A Mississippi fable of divine visitation, jealousy, murder, and salvation
For a long time nothing much has changed for the poor black congregation of the Sweet Pilgrim Baptist Church of Clearwater, Mississippi. Eastertime has dutifully rolled around again. The azaleas are in bloom.
And then off in the distance comes a wondrous music-a music that thunders throughout the sky with sweet majesty. It brings in its trail a celestial cloud and signals a heavenly visit: Jesus and Simon Peter have come to town. But they are women. Jewish women-well dressed and built like runway models, to be exact. "At times I've come to earth in the form of a man. But this time I've come as a woman. Is something wrong with me appearing as a woman?" Ms. Jesus asks the surprised churchgoers.
In short order, this unexpected turn of events becomes the norm. Jesus and Simon Peter drink chablis with the locals; arrange for oil drilling on black families' tiny lots; make some folks rich and a few bitterly envious; get caught up in civil rights matters; and figure in a suspense-filled series of events that bring joy and prosperity, hatred and murder, and, as a final surprise, redemption.
When Clayton Sullivan first published Jesus and the Sweet Pilgrim Baptist Church with Doubleday in 1993, many sang his little fable's praises. Morgan Freeman called the book "A delightful, if reverent, romp up and down the aisles of a Mississippi Baptist congregation. Fun!"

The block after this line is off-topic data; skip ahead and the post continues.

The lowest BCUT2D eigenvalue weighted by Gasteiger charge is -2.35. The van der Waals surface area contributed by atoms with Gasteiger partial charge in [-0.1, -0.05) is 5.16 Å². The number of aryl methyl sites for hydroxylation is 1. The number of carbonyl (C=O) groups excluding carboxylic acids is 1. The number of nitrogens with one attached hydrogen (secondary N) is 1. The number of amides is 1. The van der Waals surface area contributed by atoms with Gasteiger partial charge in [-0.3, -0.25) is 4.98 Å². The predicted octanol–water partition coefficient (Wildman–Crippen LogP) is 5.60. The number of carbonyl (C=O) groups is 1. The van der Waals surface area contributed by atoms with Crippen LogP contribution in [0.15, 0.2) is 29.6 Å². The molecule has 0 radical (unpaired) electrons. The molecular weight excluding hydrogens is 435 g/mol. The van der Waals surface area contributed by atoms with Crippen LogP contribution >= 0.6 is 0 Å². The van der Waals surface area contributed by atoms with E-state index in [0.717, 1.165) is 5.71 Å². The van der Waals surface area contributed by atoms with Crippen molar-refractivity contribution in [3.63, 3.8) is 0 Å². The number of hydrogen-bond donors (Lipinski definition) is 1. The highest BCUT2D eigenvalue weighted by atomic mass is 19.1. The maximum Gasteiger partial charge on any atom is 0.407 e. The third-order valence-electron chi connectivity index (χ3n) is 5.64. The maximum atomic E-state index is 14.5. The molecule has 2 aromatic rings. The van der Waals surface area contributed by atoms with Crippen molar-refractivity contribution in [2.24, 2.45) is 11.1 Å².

Eugenia Price said, "That Jesus the Carpenter of Nazareth was the Son of God occurred to almost no one until coarse and uncouth people as well as legalistic, brainy, religious types began to see Him live, act and speak in a way unlike anyone else. Whether they spoke in vulgarities or in pious-sounding platitudes, people were taken off guard by the fact that He was a common workman, homeless, lived simply-even crudely-did and said startling, unorthodox things that shook people to their roots, as in Clayton Sullivan's remarkable fable, Jesus and the Sweet Pilgrim Baptist Church. This is a fable. No one is claiming that Jesus might come again as a well-dressed Jewish woman. So, put aside your prejudices and read it. The Gospel is here in all its simple, shining power."
Clayton Sullivan is a retired Baptist minister living in Hattiesburg, Mississippi. He is a professor of philosophy and religion at the University of Southern Mississippi.
A Muscadine Book